I was walking between classes in school one day when all of a sudden I felt extreme pain in my hip and couldn’t walk any further. I’d been very healthy up to this point, a school sprinter in fact. What I didn’t realise in that moment was my life was about to change permanently and a whole lot of pain was ahead.
My name is Mike Lindsay and I’m a Firearms/shooting journalist here in the UK. I was clinically diagnosed with Ankylosing Spondilitus when I was 18 and it was a particularly aggressive case. My mobility was lost extremely quickly and I was forced to need to use a walking stick for even the shortest journey…..
The pain levels I experienced were beyond belief with doctors telling me my blood tests were showing inflammation levels of 180+. I thought that sounded ok until they told me 5 was average.
From the moment I opened my eyes until I could finally sleep was one continuous cycle of pain. Spasms were the worst for me, moving my body at all was guaranteed to cause me discomfort so to have involuntary movements that were so violent really was excruciating.
I was surrounded by people that loved me and cared for me but I still felt alone, I felt like I was trapped in my own hell and nobody else was experiencing it. The pain meds didn’t really do much, I tried everything, the doctors tried everything but it was the year 2000 when I was told what was wrong with me and the meds available didn’t seem to work.
I had constant trips to the hospital for hydro, physio, consultations, tests….each time the doctors looked at me in a sort of bewilderment. I was one of the more extreme cases don’t get me wrong, what I’m describing is not what everyone with AS goes through. I was a bit of a rarity, so much so that I had medical students telling me excitedly that they learned about me in the local University, even having a couple come visit me when I was admitted for observation.
I was house bound, couldn’t move my neck at all, my spine was constantly making me face the ground, my joints were on fire and walking was an arduous task. I became so accustomed to pain that it just became a normality for me, like a white noise.
I remember shuffling with my stick to try to go to the toilet and halfway up the hall I took a massive spasm which floored me quite literally, I lay there for 5 hours unable to get up and in extreme agony until I was discovered by my partner. This was normal.
Medicine after a decade however caught up and I was given the chance to take an infusion every 6 weeks which would apparently give me a chance at a “normal” life. I was told there would be risks but I had to weigh them up and decide was it worth it. My decision was “if it kills me it kills me, I can’t live like this anymore.”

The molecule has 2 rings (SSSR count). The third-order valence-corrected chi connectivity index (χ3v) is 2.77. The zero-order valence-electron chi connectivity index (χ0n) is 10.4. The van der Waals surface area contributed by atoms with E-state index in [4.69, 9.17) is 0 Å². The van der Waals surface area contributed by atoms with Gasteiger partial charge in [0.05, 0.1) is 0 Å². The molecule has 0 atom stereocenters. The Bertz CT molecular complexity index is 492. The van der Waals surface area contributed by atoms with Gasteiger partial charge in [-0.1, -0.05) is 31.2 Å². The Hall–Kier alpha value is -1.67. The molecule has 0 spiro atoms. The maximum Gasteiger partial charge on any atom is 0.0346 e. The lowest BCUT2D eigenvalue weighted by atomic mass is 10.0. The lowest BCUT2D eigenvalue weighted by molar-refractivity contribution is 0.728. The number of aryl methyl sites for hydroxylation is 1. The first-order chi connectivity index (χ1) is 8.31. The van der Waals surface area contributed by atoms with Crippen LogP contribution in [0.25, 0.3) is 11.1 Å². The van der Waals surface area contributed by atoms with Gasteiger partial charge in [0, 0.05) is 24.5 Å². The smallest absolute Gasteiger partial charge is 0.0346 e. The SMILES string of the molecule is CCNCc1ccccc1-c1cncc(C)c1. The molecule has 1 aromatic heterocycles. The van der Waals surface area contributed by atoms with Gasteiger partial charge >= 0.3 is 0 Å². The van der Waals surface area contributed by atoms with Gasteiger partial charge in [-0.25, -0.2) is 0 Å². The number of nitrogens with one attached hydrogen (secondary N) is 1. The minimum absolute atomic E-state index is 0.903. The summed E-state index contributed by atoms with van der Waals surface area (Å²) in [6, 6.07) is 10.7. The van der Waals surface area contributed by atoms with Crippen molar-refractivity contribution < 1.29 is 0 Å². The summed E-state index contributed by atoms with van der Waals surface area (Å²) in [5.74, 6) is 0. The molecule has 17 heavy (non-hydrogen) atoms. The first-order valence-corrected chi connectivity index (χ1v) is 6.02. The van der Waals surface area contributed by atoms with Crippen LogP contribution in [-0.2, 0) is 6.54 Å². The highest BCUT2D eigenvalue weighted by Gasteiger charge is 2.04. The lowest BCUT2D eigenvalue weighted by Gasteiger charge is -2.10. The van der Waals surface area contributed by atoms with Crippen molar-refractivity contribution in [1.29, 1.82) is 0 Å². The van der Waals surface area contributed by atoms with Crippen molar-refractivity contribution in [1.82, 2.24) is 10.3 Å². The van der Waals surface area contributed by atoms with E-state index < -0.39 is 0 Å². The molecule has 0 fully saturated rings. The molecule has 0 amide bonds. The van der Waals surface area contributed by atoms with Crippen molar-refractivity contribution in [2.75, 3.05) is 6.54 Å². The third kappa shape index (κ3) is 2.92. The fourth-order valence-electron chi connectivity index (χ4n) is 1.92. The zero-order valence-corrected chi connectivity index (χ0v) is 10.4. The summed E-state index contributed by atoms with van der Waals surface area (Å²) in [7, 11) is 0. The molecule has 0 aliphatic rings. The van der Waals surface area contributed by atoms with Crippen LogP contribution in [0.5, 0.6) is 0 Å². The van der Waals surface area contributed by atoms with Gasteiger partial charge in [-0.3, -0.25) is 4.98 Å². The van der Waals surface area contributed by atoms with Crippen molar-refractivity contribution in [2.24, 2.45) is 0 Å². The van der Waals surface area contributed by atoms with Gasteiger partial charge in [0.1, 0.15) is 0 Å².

So I got my first round of biologic meds and the very next day, just 24 hours later I did something I hadn’t done in a long time, I moved my head to the right slightly.
Slowly but surely I could move, the pain was less, I was doing things I couldn’t before. It was a miracle. I’m still in pain all the time, I’m still restricted with my movements, I’m still tired, still drained but I can move, the pain is nowhere near what it was but it’s always there – it feels like I have a passenger that won’t get off weighing my spine forward. The AS has taken its toll on my body, it’s done it’s damage so I can accept I will always be in pain.
However, the AS always made me a fighter though and that hasn’t changed. I wouldn’t consider myself able bodied I accept I have a disability but it’s meant I could pursue other things, and shooting is my passion. I have dedicated my time to writing and shooting as I can write lying down so I don’t need to leave the house – and I can shoot when I’m fit enough to do it.
I’m actually trying in Olympic Trap next week over in England as a disabled shooter and filming a program dedicated to it with a shooting channel here in the UK called gunroom.tv. So while the illness has limited me as far as work I’ve found something I can do while managing the AS full time.
So from being housebound to getting out and about in the UK shooting scene and becoming a journalist, I’ve had quite a journey living with AS, and there’s plenty more to come.
In December of 2013, that all changed when I experienced my first bout of costochondritis that led to my diagnosis of AS. Since 2014, I’ve gone through five lumbar surgeries, bilateral carpal tunnel releases, a…
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